Stanley Turrentine

Jazz Moods: Cool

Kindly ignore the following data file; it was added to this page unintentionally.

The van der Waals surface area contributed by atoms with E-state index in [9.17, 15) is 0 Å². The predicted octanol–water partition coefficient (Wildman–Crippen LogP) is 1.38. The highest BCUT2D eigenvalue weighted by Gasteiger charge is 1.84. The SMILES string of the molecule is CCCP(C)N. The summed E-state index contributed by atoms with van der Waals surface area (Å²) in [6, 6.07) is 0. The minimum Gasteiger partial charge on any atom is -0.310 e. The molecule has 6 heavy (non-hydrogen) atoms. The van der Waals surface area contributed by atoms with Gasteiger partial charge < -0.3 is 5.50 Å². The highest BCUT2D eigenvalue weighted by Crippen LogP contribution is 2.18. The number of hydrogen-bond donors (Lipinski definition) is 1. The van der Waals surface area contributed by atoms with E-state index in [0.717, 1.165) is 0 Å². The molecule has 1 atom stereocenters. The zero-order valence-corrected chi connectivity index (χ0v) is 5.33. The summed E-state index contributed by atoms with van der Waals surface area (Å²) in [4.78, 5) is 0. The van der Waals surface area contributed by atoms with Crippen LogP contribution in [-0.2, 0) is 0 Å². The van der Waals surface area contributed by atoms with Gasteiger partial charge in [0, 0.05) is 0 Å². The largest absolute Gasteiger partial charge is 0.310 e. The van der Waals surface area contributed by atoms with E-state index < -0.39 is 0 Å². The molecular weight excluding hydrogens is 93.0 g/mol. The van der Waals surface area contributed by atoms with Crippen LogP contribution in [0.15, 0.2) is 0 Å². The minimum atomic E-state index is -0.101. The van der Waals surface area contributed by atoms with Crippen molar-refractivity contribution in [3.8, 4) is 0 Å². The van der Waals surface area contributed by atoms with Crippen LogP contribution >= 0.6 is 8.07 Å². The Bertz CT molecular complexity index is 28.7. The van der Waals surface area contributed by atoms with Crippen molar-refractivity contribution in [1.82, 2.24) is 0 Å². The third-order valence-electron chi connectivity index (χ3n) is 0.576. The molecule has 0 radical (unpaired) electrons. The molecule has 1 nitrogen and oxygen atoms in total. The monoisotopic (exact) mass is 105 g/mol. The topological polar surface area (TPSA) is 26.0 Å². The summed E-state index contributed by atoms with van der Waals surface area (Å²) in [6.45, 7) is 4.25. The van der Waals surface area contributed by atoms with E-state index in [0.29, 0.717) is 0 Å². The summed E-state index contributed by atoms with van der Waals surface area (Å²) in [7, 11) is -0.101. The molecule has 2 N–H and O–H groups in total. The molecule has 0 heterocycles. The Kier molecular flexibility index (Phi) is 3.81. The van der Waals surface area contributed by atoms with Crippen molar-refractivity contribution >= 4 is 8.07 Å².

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Stanley Turrentine's stay at Creed Taylor's CTI Records in the early '70s led to five albums of smooth light soul-jazz fusion that managed (for the most part) to mute the big, slightly raw bluesy tone that was Turrentine's strength as a tenor sax player, and thanks to deep beds of vibraphones, strings, and electric piano, his best lead lines all too often seemed to be lost in a wilderness of mellowness. Jazz Moods: Cool collects tracks from all of the CTI albums (usually it's the title tune from each), and frankly, it may well be the best way to visit this period, assuming listeners are already familiar with Turrentine's peak 1960s work on Blue Note, and his wonderful collaborations with organist Jimmy Smith on the same label. The problem with the CTI stuff is that it seldom rises to that level of gospel funkiness, and while tracks here like "Sunshine Alley," Milton Nascimento's "Salt Song," and a revamping of Marvin Gaye's "Don't Mess With Mister T." have considerable charm, in the end they are almost stylish and smooth to a fault. That, of course, was what producer Creed Taylor (and no doubt Turrentine) was after, achieving a jazz-pop crossover without totally rebuilding the engine. In that sense, these tracks hit the mark. They just don't have much spunk.

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